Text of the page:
Bacterial Cell Transport

Every living cell requires from its surroundings raw materials for biosynthesis and energy production and must release to its environment the by-products of metabolism. A few non-polar compounds can dissolve in the lipid bilayer and cross the membrane unassisted, but for polar or charged compounds or ions, a membrane protein is essential for trans-membrane movement. In some cases, a membrane protein simply facilitates the diffusion of a solute down its concentration gradient, but transport often occurs against a gradient of concentration, electrical charge, or both, in which case solutes must be “pumped” in a process that requires energy. Ions may also move across membranes via ion channels formed by proteins, or they may be carried across by ionophores, small molecules that mask the charge of the ions and allow them to diffuse through the lipid bilayer. With very few exceptions, the traffic of small molecules across the plasma membrane is mediated by proteins such as trans-membrane channels, carriers, or pumps.

a) Passive diffusion

The movement of molecules across a membrane by passive transport does not require an input of metabolic energy. The molecule moves from a high concentration to a lower concentration. Passive transport by simple diffusion does not require the presence of integral membrane proteins. The rate of movement of a molecule (e.g. water, gases, and urea) by simple diffusion is directly proportional to its concentration gradient across the membrane.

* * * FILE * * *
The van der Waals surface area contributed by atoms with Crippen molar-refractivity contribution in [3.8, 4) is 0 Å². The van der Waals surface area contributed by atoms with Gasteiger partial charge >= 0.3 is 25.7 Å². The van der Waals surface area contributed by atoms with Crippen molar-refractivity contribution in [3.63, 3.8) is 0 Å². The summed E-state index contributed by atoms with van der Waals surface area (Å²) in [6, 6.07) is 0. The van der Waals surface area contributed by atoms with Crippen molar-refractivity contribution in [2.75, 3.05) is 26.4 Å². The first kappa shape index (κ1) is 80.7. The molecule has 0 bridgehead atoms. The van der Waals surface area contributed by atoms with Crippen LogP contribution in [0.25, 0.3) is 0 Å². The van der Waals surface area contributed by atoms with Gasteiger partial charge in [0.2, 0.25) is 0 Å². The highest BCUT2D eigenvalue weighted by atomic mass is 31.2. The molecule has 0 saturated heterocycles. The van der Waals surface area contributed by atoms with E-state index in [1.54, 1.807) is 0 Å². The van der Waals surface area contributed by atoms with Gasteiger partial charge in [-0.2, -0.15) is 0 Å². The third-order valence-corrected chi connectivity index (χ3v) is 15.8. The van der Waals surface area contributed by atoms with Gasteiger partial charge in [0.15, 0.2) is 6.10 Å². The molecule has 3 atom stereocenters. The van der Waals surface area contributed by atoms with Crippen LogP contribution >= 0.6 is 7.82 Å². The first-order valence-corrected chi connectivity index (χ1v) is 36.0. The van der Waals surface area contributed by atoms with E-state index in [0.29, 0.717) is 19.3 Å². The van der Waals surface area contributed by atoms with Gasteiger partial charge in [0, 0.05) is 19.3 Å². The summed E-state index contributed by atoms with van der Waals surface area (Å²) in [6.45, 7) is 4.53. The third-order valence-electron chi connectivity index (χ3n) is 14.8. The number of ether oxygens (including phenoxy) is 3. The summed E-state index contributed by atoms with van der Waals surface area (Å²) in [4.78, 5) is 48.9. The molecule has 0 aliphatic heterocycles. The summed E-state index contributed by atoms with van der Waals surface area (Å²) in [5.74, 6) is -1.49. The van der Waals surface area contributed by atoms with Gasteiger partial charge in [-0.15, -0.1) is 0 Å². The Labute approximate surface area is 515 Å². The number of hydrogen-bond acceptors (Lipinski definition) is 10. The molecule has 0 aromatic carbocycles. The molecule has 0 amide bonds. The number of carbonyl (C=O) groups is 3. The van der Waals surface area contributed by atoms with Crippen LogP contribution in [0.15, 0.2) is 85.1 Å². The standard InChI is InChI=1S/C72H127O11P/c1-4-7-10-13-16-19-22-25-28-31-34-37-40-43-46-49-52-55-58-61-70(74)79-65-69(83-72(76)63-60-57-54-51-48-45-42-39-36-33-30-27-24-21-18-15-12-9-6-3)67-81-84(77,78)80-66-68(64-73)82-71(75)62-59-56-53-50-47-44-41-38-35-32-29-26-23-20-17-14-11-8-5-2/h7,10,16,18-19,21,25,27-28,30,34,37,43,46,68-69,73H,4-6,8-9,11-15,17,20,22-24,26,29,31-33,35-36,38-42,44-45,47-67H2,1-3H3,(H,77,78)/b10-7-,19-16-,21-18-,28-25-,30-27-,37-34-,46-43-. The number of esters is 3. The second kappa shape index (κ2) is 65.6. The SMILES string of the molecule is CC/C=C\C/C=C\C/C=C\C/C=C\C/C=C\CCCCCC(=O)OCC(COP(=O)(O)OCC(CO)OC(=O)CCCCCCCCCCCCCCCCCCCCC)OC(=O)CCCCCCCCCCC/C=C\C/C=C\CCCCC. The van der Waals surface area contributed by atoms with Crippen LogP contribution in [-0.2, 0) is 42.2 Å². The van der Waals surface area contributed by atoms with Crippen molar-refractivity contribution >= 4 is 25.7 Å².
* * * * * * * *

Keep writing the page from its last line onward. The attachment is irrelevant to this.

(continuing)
B) Facilitated diffusion

Passive transport by facilitated diffusion requires the presence of specific integral membrane proteins to facilitate the movement of the molecule (e.g. glucose, other sugars, amino acids, etc) across the membrane. The transport protein (e.g. the erythrocyte glucose transporter) is specific for a particular molecule, is saturable, displays binding kinetics, and is influenced by the temperature, pH, and inhibitors.

The facilitated (or carrier-mediated) diffusion of a molecule across a biological membrane is dependent on specific integral membrane proteins, often called uniporters. The molecule binds to the protein on one side of the membrane; the protein then undergoes a conformational change, transports the molecule across the membrane, and then releases it on the other side. Molecules transported across membranes include hydrophilic molecules such as glucose, other sugars, and amino acids. The transport proteins are specific for one particular molecule or a group of structurally similar molecules. The transport proteins are capable of being saturated and are influenced by temperature, pH, and inhibitor molecules.

C) Active Transport

Active transport occurs against the concentration gradients and is mediated by carrier proteins. Metabolic energy is used to move ions or molecules against the concentration gradient. Active transport results in the accumulation of solute on one side of the membrane. Active transport is of two types’ Primary active transport and secondary active transport.

Secondary active transport

Secondary active transport is also known as indirect transport. It is the carrier protein-mediated transformation of molecules and ions. It occurs when the endergonic (uphill) transport of one solute is coupled with the exergonic (downhill) flow of different solute that was originally pumped by primary active transport. Secondary active transport is either symport or antiport, depending on whether two solutes move in the same or opposite direction.